The poll has quite a few interesting questions, of which Herb Keinon of the Jerusalem Post chose to highlight the one on Iran:
A vast majority (66%) of Israelis said they would support military action if diplomatic and economic efforts failed to get Iran to stop uranium enrichment, and of that number, 75% would support this action even if the Obama administration were opposed…
It is indeed an interesting number, considering previous polls and their outcomes. If you’re interested in knowing more and understanding Israelis’ ambivalence on this matter, go here. This post, though, is about Israelis and President Obama. Many questions in the new survey contribute some to the understanding of the way Israelis view President Barak Obama, make things a little bit more clear, but not yet clear:
Regarding the US president, most respondents have an overall favorable opinion of Barack Obama, but are skeptical about his Middle East policies; while 60 percent said they had either a “somewhat favorable” or “very favorable” opinion of Obama, and 14% said their attitude toward him was unfavorable, only 32% of the respondents said they approved of Obama’s policies toward Israel, and 21% said they disapproved. Fully 47%, however, had no answer regarding those policies, an indication that people were still forming an opinion.
The BESA-ADL survey does not include the standard question on presidential ideological or political preferences – whether voters think he is more pro-Palestinian, pro-Arab, or more pro-Israel. Such a question is common in surveys tracking American support for Israel (if you’re interested in American public support for Israel, try our Israel Favorability tracker). And it is also a question one can find in many different polls of Israelis being asked about President Obama. The following graph will give you a sense of how Israelis responded to this question between 2008 and September of 2011 (when the last such poll was published):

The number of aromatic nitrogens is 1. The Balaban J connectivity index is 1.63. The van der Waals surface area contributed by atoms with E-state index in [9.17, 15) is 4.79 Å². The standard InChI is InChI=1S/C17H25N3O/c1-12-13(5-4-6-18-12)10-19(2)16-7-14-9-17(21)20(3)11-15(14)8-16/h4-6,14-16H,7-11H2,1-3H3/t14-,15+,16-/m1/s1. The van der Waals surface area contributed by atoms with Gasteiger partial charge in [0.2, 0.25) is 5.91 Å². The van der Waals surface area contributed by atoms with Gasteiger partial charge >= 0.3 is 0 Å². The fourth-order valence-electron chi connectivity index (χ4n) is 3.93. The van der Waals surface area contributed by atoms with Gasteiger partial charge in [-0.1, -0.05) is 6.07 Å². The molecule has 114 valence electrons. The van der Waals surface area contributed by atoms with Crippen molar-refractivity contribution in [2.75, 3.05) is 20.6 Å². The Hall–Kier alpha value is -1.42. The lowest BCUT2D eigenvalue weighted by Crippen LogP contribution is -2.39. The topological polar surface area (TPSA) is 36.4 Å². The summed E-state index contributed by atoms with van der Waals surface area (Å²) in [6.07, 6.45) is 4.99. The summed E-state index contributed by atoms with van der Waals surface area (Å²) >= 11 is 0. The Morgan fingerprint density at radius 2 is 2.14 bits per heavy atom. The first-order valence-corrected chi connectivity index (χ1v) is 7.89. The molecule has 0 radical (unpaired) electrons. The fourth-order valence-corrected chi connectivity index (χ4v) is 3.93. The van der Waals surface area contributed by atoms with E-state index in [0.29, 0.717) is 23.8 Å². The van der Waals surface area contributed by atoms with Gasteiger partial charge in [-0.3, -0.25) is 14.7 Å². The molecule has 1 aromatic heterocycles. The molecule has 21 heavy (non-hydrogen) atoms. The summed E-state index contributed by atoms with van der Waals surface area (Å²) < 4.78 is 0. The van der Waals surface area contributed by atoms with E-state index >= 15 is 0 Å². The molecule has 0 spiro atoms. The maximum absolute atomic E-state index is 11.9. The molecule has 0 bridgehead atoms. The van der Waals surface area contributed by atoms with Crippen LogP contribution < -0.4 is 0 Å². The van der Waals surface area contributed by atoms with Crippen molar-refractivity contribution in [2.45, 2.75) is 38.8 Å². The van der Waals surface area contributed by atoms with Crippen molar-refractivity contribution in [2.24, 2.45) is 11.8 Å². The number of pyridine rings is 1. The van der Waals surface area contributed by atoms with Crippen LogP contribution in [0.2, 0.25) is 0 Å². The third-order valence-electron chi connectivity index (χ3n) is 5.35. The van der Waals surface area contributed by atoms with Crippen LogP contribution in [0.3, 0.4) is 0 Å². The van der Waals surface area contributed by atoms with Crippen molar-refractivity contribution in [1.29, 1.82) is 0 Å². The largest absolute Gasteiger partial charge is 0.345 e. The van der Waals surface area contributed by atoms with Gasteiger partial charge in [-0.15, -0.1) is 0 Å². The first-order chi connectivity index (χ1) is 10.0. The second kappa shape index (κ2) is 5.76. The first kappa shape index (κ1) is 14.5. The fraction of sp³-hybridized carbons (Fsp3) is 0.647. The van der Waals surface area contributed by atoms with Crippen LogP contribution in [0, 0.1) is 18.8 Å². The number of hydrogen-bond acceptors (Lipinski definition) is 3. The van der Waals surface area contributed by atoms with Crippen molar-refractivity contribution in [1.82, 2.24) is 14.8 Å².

A few comments on this graph:
1. Israelis, for most of Obama’s (first) term, didn’t trust him. They tended to think he is not Israel’s friend, but rather the friend of the other side, or a neutral president – hardly what Israelis expect an American president to be (whether or not they have the right to such an expectation is another matter).
2. The improvement in Obama’s standings with Israelis, recorded in many polls, BESA-ADL included, is also notable here. The second half of Obama’s first term looks somewhat better than the first half. I suspect, though, that this improvement is very fragile.
3. According to BESA-ADL, Israelis believe Romney would be better for Israel than Obama. This could still be the situation even if future polls did show that Israelis had come to view Obama as more pro-Israel than they had previously thought.
4. If you want to track Obama’s standings with Israelis, our J-Meter is the way to go. Next week, we will be adding another rubric to J Meter, that will include the graph above with all relevant details (the polls, questions etc), and another graph on Israelis and Obama (positive view, negative view).
Another way of tracking Obama’s standings with Israelis is our survey of experts – the Israel Factor. This week a new Factor will also be added, and I can already tell you that there’s a gap between Israel’s public view of Obama and Israel’s expert view of the president.